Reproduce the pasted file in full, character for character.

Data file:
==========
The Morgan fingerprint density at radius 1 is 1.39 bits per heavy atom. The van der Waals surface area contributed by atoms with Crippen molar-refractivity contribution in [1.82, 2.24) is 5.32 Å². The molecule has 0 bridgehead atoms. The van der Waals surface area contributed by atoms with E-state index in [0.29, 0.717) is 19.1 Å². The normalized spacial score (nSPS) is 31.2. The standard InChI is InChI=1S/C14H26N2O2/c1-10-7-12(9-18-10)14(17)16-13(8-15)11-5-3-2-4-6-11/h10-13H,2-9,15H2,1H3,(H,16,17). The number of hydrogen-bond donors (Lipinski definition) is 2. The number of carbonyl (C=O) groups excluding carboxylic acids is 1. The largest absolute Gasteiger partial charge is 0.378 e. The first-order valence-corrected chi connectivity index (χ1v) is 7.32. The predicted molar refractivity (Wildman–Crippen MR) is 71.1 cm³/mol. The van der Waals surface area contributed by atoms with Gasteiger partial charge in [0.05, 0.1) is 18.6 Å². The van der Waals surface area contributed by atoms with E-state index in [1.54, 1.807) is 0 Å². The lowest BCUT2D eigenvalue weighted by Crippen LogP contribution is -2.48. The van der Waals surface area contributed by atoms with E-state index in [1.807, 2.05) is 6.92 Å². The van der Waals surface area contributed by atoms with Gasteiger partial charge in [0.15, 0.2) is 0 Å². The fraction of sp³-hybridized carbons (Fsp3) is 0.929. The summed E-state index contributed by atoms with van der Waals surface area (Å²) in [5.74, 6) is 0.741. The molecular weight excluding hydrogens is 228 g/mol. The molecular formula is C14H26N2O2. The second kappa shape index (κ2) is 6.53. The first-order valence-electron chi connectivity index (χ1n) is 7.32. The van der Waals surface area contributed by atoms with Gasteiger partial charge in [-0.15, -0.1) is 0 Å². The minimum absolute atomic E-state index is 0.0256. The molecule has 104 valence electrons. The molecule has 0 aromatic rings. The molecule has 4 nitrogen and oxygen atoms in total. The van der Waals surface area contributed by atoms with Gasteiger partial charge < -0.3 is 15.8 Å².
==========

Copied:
The Morgan fingerprint density at radius 1 is 1.39 bits per heavy atom. The van der Waals surface area contributed by atoms with Crippen molar-refractivity contribution in [1.82, 2.24) is 5.32 Å². The molecule has 0 bridgehead atoms. The van der Waals surface area contributed by atoms with E-state index in [0.29, 0.717) is 19.1 Å². The normalized spacial score (nSPS) is 31.2. The standard InChI is InChI=1S/C14H26N2O2/c1-10-7-12(9-18-10)14(17)16-13(8-15)11-5-3-2-4-6-11/h10-13H,2-9,15H2,1H3,(H,16,17). The number of hydrogen-bond donors (Lipinski definition) is 2. The number of carbonyl (C=O) groups excluding carboxylic acids is 1. The largest absolute Gasteiger partial charge is 0.378 e. The first-order valence-corrected chi connectivity index (χ1v) is 7.32. The predicted molar refractivity (Wildman–Crippen MR) is 71.1 cm³/mol. The van der Waals surface area contributed by atoms with Gasteiger partial charge in [0.05, 0.1) is 18.6 Å². The van der Waals surface area contributed by atoms with E-state index in [1.54, 1.807) is 0 Å². The lowest BCUT2D eigenvalue weighted by Crippen LogP contribution is -2.48. The van der Waals surface area contributed by atoms with E-state index in [1.807, 2.05) is 6.92 Å². The van der Waals surface area contributed by atoms with Gasteiger partial charge in [0.15, 0.2) is 0 Å². The fraction of sp³-hybridized carbons (Fsp3) is 0.929. The summed E-state index contributed by atoms with van der Waals surface area (Å²) in [5.74, 6) is 0.741. The molecular weight excluding hydrogens is 228 g/mol. The molecular formula is C14H26N2O2. The second kappa shape index (κ2) is 6.53. The first-order valence-electron chi connectivity index (χ1n) is 7.32. The van der Waals surface area contributed by atoms with Gasteiger partial charge in [-0.15, -0.1) is 0 Å². The minimum absolute atomic E-state index is 0.0256. The molecule has 104 valence electrons. The molecule has 0 aromatic rings. The molecule has 4 nitrogen and oxygen atoms in total. The van der Waals surface area contributed by atoms with Gasteiger partial charge < -0.3 is 15.8 Å².